There was a lack of government accountability, and abuses often went unpunished, fostering a culture of impunity among perpetrators, whether official or unofficial. Authorities seldom punished government officials for human rights abuses.
Terrorist violence and human rights abuses by nonstate actors contributed to human rights problems, although to a lesser extent than in previous years, consistent with an overall decline in terrorist activity. Military, police, and law enforcement agencies continued to carry out significant campaigns against militant and terrorist groups. Nevertheless, violence, abuse, and social and religious intolerance by militant organizations and other nonstate actors, both local and foreign, contributed to a culture of lawlessness. As of December, terrorism fatalities stood at 499, compared with 365 total fatalities in 2019, according to the South Asia Terrorism Portal, a database compiled by the public interest advocacy organization Institute for Conflict Management, which collects statistics on terrorism and low intensity warfare in South Asia.
Section 2. Respect for Civil Liberties, Including:
Freedom of Peaceful Assembly
Although the former FATA is now under the same legal framework as the rest of the country, civil and military authorities continued to impose collective punishment through the West Pakistan Maintenance of Peace Order and Section 144 of the criminal code. These statutes effectively allow authorities to continue the long-standing practice of suspending the right to assemble or speak in the newly merged areas. By law district authorities may prevent gatherings of more than four persons without police authorization. The law permits the government to ban all rallies and processions, except funeral processions, for security reasons.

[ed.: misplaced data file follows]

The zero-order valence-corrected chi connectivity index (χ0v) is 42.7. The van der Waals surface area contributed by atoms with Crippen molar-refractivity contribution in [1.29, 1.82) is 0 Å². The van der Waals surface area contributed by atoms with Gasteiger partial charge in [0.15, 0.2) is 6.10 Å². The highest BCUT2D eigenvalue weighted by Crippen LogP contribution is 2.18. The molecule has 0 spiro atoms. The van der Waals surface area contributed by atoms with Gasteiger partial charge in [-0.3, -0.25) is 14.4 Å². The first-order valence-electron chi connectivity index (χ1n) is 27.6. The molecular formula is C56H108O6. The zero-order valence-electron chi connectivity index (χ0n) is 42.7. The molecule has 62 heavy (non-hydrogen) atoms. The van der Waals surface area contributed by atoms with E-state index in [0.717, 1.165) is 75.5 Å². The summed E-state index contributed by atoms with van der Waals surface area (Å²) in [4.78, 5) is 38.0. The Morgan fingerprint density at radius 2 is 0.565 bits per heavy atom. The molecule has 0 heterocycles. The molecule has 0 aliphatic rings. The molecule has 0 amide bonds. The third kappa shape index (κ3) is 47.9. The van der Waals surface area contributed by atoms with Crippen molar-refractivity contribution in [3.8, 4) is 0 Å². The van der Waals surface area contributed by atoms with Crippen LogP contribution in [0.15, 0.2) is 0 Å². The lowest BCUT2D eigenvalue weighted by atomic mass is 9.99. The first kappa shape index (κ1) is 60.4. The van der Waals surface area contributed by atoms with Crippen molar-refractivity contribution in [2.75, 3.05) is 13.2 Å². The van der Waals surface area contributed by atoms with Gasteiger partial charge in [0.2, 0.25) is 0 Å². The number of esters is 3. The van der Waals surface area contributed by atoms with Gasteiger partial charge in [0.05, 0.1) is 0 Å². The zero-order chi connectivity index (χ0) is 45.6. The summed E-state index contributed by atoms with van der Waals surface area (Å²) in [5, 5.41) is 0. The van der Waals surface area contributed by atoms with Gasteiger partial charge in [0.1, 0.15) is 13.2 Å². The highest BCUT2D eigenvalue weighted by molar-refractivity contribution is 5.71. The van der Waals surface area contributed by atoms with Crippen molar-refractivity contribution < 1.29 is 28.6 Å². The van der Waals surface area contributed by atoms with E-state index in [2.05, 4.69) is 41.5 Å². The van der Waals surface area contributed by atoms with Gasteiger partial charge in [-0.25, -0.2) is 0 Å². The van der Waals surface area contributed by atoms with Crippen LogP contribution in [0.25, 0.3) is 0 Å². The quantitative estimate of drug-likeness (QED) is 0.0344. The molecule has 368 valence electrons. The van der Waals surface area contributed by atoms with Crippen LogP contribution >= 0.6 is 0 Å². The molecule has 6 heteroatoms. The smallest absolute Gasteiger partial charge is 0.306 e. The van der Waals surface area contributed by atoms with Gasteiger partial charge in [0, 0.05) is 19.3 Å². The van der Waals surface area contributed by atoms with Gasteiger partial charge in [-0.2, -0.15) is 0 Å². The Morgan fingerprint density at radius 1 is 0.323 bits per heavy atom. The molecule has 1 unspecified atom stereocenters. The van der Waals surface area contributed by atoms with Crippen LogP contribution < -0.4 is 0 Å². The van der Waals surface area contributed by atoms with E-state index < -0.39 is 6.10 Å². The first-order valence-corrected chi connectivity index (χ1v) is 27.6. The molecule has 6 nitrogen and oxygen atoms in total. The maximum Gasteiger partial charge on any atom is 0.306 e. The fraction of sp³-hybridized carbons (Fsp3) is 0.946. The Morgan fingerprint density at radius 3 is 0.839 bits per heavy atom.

Authorities generally prohibited Ahmadi Muslims from holding conferences or gatherings. Ahmadis cited the refusal of local authorities to reopen Ahmadi mosques damaged by anti-Ahmadi rioters in past years as evidence of the continuing severe conditions for the community.
During the year the PTM mobilized its predominantly ethnic Pashtun supporters to participate in sit-ins and demonstrations to demand justice and to protest abuses by government security forces. Following the government’s pledge to take a harder line against the PTM in 2019, the number of protests and rallies fell across the country. PTM activists continued to operate, although under much greater scrutiny after the arrest of most of the movement’s key leaders.
On February 10, police in Loralai, Balochistan, registered a case against 13 PTM activists for alleged hate speech. Police stated PTM activists chanted slogans against the security forces during a procession marking the first anniversary of the death of PTM activist Arman Loni in Loralai.
On January 26, police arrested Manzoor Pashteen, a PTM leader, on allegations of sedition. Pashteen was released on February 26.